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Reed survives challenges, wins Masters by 1

By Will GrayApril 8, 2018, 10:36 pm

It was an electric final round at Augusta National, but in the end Patrick Reed was the last man standing. Here's how things ended up as Reed won the Masters to claim his first career major title:

Leaderboard: Patrick Reed (-15), Rickie Fowler (-14), Jordan Spieth (-13), Jon Rahm (-11)

What it means: Where to begin? The two-man duel between Reed and Rory McIlroy never materialized after the two traded some early punches, giving way to a more wide-open finish than many expected. Spieth put the heat on with a historic rally, but an untimely bogey on the 18th hole gave Reed some breathing room. Fowler added pressure with a clutch birdie on No. 18 to draw to within a shot, but Reed never wavered. A birdie on No. 14 and four more pars were enough to close out one of the most anticipated Masters in recent memory, and at age 27 Reed joins the storied list of green jacket recipients.

Masters Tournament: Scores | Live blog | Full coverage

Round of the day: Spieth's 64 left him short of a second green jacket, but it earned a spot in the history books at Augusta National. After starting the day nine shots off the pace, Spieth grabbed a brief share of the lead with a lengthy birdie on No. 16, his ninth of the day. But a pulled tee shot on the final hole clipped a tree and led to a closing bogey, which turned a record-tying 63 into a what-if 64.

Best of the rest: Paul Casey was the first player out to begin the third round, playing alongside non-competing marker Jeff Knox. But he moved into the middle of the pack with a 69, then shot a blistering 65 that like Spieth's effort nearly challenged the course record of 63. Casey was 6 under in a five-hole stretch from Nos. 11-15, carding one of the week's best rounds despite bogeys on both 17 and 18.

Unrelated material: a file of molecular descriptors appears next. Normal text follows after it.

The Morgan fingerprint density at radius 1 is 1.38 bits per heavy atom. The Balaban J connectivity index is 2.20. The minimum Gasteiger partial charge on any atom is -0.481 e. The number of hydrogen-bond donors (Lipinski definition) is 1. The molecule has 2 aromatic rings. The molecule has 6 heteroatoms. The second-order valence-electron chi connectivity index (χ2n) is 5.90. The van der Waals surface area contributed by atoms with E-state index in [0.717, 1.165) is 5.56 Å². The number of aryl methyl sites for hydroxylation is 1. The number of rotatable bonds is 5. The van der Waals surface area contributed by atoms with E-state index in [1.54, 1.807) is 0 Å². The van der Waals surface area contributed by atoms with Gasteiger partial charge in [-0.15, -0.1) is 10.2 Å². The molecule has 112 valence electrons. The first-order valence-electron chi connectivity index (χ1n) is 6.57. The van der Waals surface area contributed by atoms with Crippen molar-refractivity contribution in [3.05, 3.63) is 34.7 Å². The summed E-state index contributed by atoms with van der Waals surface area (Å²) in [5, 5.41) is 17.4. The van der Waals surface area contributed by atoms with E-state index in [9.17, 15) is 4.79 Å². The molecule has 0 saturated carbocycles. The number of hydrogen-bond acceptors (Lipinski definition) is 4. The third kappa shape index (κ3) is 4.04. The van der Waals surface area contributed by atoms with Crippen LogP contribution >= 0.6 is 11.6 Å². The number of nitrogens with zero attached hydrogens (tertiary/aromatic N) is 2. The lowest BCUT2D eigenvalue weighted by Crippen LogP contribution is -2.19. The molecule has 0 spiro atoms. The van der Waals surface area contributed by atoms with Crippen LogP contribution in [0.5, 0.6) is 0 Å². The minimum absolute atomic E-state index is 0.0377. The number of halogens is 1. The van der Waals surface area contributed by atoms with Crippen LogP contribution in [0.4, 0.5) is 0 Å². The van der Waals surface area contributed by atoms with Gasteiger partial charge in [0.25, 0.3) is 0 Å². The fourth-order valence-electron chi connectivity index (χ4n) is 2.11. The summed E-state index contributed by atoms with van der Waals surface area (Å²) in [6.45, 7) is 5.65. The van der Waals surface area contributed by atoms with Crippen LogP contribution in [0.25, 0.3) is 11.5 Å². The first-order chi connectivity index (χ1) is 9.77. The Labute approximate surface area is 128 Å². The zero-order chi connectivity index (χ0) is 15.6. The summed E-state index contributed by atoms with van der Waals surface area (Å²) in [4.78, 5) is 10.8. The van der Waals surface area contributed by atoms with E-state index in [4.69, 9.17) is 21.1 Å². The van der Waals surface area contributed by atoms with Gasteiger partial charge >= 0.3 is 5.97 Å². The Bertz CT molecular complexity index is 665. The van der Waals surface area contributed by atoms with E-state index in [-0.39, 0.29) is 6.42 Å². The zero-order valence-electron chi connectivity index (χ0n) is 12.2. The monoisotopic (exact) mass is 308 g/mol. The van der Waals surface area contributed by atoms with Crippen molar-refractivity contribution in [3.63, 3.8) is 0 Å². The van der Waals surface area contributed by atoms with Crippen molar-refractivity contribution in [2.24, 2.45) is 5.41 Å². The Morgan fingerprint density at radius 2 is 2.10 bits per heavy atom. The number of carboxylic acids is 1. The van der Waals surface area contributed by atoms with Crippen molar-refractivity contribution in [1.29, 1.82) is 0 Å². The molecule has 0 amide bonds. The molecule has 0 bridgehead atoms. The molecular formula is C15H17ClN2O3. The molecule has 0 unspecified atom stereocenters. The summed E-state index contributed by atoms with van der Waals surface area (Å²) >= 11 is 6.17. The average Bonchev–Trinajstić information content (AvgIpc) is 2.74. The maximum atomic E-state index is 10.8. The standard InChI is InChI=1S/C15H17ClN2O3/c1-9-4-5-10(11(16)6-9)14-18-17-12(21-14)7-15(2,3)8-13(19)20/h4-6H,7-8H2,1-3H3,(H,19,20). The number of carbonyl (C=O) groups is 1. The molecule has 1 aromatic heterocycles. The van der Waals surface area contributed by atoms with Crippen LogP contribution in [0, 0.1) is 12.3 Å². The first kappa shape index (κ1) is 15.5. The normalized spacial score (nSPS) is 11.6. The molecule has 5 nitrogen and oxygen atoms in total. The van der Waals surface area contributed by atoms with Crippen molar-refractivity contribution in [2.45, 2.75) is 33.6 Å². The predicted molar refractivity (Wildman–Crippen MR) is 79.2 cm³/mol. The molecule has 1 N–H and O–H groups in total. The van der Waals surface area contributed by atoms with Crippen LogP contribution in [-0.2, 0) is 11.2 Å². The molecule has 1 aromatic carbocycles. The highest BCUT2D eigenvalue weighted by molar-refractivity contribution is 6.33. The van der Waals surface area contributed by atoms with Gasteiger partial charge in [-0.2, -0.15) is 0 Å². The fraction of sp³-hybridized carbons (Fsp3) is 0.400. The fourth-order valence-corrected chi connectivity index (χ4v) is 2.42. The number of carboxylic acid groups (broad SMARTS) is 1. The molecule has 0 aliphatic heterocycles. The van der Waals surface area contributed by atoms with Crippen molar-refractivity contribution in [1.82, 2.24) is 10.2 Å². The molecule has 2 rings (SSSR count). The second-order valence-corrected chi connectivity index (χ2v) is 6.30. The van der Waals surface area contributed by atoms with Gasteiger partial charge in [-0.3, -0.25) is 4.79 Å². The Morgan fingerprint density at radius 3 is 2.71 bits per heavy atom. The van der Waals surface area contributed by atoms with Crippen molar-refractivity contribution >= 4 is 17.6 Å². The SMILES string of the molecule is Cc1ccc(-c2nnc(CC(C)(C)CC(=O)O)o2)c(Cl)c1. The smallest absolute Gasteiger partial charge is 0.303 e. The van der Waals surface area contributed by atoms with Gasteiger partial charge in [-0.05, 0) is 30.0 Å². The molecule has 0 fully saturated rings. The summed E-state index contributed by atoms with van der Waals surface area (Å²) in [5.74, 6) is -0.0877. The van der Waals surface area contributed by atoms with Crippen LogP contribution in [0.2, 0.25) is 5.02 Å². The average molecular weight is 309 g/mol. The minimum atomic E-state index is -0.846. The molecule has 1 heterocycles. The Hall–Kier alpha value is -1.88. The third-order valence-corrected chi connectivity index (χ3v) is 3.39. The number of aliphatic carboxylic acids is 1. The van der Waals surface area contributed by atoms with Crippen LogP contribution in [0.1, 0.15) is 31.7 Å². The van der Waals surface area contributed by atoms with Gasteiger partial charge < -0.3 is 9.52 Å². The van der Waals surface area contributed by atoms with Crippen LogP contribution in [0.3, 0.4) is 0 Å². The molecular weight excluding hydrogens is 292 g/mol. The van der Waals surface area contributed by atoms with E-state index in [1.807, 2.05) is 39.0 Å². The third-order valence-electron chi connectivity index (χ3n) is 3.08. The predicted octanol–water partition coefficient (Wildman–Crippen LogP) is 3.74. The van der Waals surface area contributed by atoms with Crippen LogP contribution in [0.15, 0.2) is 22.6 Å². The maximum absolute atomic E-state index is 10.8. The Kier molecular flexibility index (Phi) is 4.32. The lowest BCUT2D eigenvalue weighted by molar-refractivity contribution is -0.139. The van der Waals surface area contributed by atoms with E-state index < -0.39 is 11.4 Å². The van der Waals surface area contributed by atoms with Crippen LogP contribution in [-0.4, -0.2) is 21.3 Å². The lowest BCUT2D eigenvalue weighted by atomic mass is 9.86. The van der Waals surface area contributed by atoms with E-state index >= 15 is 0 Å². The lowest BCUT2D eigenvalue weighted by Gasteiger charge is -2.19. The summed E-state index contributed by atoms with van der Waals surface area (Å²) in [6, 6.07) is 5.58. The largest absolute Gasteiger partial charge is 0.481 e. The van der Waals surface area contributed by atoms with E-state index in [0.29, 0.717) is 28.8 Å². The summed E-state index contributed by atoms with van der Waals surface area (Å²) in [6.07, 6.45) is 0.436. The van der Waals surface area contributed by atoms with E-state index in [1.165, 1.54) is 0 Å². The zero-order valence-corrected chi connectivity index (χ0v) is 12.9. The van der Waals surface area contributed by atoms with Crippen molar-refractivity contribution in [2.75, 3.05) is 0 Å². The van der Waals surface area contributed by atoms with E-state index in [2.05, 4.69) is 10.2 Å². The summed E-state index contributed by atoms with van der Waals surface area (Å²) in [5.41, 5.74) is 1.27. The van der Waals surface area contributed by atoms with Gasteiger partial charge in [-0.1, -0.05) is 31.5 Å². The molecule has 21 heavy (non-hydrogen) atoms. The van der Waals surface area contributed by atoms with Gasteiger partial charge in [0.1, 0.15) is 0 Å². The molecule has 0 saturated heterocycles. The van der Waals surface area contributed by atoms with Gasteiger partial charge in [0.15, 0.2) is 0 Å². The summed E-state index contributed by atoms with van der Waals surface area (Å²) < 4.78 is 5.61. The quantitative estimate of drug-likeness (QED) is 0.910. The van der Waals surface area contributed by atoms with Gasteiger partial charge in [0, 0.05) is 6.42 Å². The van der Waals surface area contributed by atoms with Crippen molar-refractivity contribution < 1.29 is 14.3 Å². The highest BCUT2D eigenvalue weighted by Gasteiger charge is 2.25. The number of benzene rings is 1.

Biggest disappointment: McIlroy's effort to claim the final leg of the career Grand Slam fizzled out in surprising fashion. He had a chance to tie for the lead with a 4-foot eagle putt on the second hole, but he shoved it right to foreshadow a number of misses from close range that would plague him throughout the day. He wasn't really a factor after a bogey on No. 11, shooting a 2-over 74 to finish six shots off the pace.

Shot of the day: With Fowler in close on the final green, Reed faced a tricky up and down for par on No. 17 but nearly rattled the pin with his putt from across the green, as the ball caught the lip of the hole and stayed within a few feet. After sweeping in what remained, he needed only a par on the final hole to win.

Quote of the day: "It's almost impossible to put into words." - Reed

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Fowler (oblique) withdraws from playoff opener

By Will GrayAugust 15, 2018, 8:44 pm

The injury that slowed Rickie Fowler at last week's PGA Championship will keep him out of the first event of the PGA Tour's postseason.

Fowler was reportedly hampered by an oblique injury at Bellerive Country Club, where he started the third round two shots off the lead but faded to a tie for 12th. He confirmed the injury Tuesday in an Instagram post, adding that an MRI revealed a partial tear to his right oblique muscle.

According to Fowler, the injury also affected him at the WGC-Bridgestone Invitational, where he tied for 17th. After receiving the test results, he opted to withdraw from The Northern Trust next week at Ridgewood Country Club in New Jersey.

"My team and I feel like it's best not to play next week in the Northern Trust," Fowler wrote. "I will be back healthy and competitive ASAP for the FedEx Cup and more than ready for the Ryder Cup!!!"

Fowler is one of eight players who earned automatic spots on the U.S. Ryder Cup team when the qualifying window closed last week. His next opportunity to tee it up would be at the 100-man Dell Technologies Championship, where Fowler won in 2015.

Fowler has 12 top-25 finishes in 18 starts, highlighted by runner-up finishes at both the OHL Classic at Mayakoba in the fall and at the Masters. He is currently 17th in the season-long points race, meaning that he's assured of starts in each of the first three playoff events regardless of performance and in good position to qualify for the 30-man Tour Championship for the fourth time in the last five years.